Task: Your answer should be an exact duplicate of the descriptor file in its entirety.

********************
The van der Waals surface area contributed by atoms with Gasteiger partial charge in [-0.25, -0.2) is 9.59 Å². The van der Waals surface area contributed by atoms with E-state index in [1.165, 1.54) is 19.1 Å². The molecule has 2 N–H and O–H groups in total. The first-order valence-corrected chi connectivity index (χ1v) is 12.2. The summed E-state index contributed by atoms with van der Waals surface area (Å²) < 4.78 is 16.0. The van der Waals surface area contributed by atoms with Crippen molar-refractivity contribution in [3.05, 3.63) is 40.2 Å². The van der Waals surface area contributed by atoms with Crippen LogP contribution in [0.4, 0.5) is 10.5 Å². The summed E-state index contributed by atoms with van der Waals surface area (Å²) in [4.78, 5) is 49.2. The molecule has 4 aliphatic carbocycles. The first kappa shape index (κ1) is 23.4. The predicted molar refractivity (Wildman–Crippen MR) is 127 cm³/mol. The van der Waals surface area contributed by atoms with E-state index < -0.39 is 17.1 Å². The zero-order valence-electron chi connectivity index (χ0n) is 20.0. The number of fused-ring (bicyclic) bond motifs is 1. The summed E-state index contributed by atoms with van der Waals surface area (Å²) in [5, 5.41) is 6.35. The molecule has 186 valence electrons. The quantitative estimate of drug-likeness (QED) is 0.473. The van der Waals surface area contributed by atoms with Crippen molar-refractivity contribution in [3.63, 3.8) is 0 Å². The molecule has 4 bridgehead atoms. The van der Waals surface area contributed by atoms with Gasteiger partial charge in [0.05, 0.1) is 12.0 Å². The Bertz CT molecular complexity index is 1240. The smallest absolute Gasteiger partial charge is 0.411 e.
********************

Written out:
The van der Waals surface area contributed by atoms with Gasteiger partial charge in [-0.25, -0.2) is 9.59 Å². The van der Waals surface area contributed by atoms with E-state index in [1.165, 1.54) is 19.1 Å². The molecule has 2 N–H and O–H groups in total. The first-order valence-corrected chi connectivity index (χ1v) is 12.2. The summed E-state index contributed by atoms with van der Waals surface area (Å²) < 4.78 is 16.0. The van der Waals surface area contributed by atoms with Crippen molar-refractivity contribution in [3.05, 3.63) is 40.2 Å². The van der Waals surface area contributed by atoms with Crippen LogP contribution in [0.4, 0.5) is 10.5 Å². The summed E-state index contributed by atoms with van der Waals surface area (Å²) in [4.78, 5) is 49.2. The molecule has 4 aliphatic carbocycles. The first kappa shape index (κ1) is 23.4. The predicted molar refractivity (Wildman–Crippen MR) is 127 cm³/mol. The van der Waals surface area contributed by atoms with E-state index < -0.39 is 17.1 Å². The zero-order valence-electron chi connectivity index (χ0n) is 20.0. The number of fused-ring (bicyclic) bond motifs is 1. The summed E-state index contributed by atoms with van der Waals surface area (Å²) in [5, 5.41) is 6.35. The molecule has 186 valence electrons. The quantitative estimate of drug-likeness (QED) is 0.473. The van der Waals surface area contributed by atoms with Crippen molar-refractivity contribution in [3.63, 3.8) is 0 Å². The molecule has 4 bridgehead atoms. The van der Waals surface area contributed by atoms with Gasteiger partial charge in [0.05, 0.1) is 12.0 Å². The Bertz CT molecular complexity index is 1240. The smallest absolute Gasteiger partial charge is 0.411 e.